"A house designed in 1981 for [Fathy's] Master Mason Alaadin Mustapha takes on added significance when the long collaboration between these two men is closely considered. Mustapha not only introduced Nubian construction techniques to Fathy, but also implemented them in many of the projects built in the forty years since. One of the most important features in Mustapha's own house is the main doorway, which is the only interpretation of a Nubian-style portal found in any of the architect's work since Balitim. Perhaps when he designed it, Fathy was thinking of an experience he had described in 1967, when he said, "I have found a similar case when I was in charge of building the village of New Gourna, near Luxor. I asked Muallim Alaadin Moustapha to decorate the main entrance door to one of the houses in any way he wished. He designed some hieroglyphic symbols on top of the door representing God, the earth and the mountains, between a five-pointed star. When I asked him how he knew about this symbol, he told me it prevented the "evil eye". He didn't realize that it was a hieroglyph. It so happens that optimism and pessimism pass from generation to generation even when people change their religion. The constancy of the Nubians in using these decorations for their front doors is due mainly to the fact that they are so isolated which has allowed them to continue as a prototype since the time of the Pharaohs.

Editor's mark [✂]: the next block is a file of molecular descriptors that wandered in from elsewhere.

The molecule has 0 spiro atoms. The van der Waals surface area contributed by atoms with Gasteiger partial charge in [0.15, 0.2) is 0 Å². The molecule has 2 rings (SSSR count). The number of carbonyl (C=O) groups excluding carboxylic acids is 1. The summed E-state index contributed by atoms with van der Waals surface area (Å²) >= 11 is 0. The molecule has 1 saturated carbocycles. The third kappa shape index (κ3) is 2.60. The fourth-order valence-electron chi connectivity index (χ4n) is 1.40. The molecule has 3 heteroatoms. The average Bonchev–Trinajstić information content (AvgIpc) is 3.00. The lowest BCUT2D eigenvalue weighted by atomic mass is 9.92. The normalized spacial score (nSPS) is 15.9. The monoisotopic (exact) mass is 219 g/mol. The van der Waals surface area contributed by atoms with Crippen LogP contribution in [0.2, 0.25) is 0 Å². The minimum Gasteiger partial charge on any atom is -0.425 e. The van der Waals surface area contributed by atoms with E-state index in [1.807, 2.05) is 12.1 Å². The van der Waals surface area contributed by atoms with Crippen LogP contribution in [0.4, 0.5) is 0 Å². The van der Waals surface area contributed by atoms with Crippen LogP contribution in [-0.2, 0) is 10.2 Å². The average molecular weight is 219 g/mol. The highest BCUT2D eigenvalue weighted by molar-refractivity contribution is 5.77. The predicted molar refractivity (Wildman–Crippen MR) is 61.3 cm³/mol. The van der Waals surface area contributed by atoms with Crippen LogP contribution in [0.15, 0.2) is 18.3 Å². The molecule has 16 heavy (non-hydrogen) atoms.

The plan itself is also a direct interpretation of a traditional Nubian house as found in Abou el-Riche or Gharb Aswan today, which are both among many such villages previously surveyed by the architect. In this reasonably literal translation, the symbolic doorway leads directly into a sequence of rooms lined up on either side of an open entrance vestibule which are each related to the entertainment of guests. A long, vaulted room to the left of the main door, with built-in seats, or "mastaba" set between the piers that support it, is set aside for larger, special ceremonial functions just as in the traditional model. A smaller, square muddiffa on the right serves smaller groups, or individuals, who might visit on a more frequent basis. A door at the rear of the entry vestibule leads across an open court and up a short flight of stairs to a corridor serving all of the private family rooms strung along the rear wall of the house, which are visually and physically cut off from the guest rooms in front. This corridor also leads directly outside into an enclosed service court with its own exterior access. While in the established Nubian prototype this yard is almost always set aside for animals, the only function specified by the architect in this case is the storage of fodder." (construction not verified)
Steele, James. 1989. The Hassan Fathy Collection. A Catalogue of Visual Documents at the Aga Khan Award for Architecture. Bern, Switzerland: The Aga Khan Trust for Culture. 85.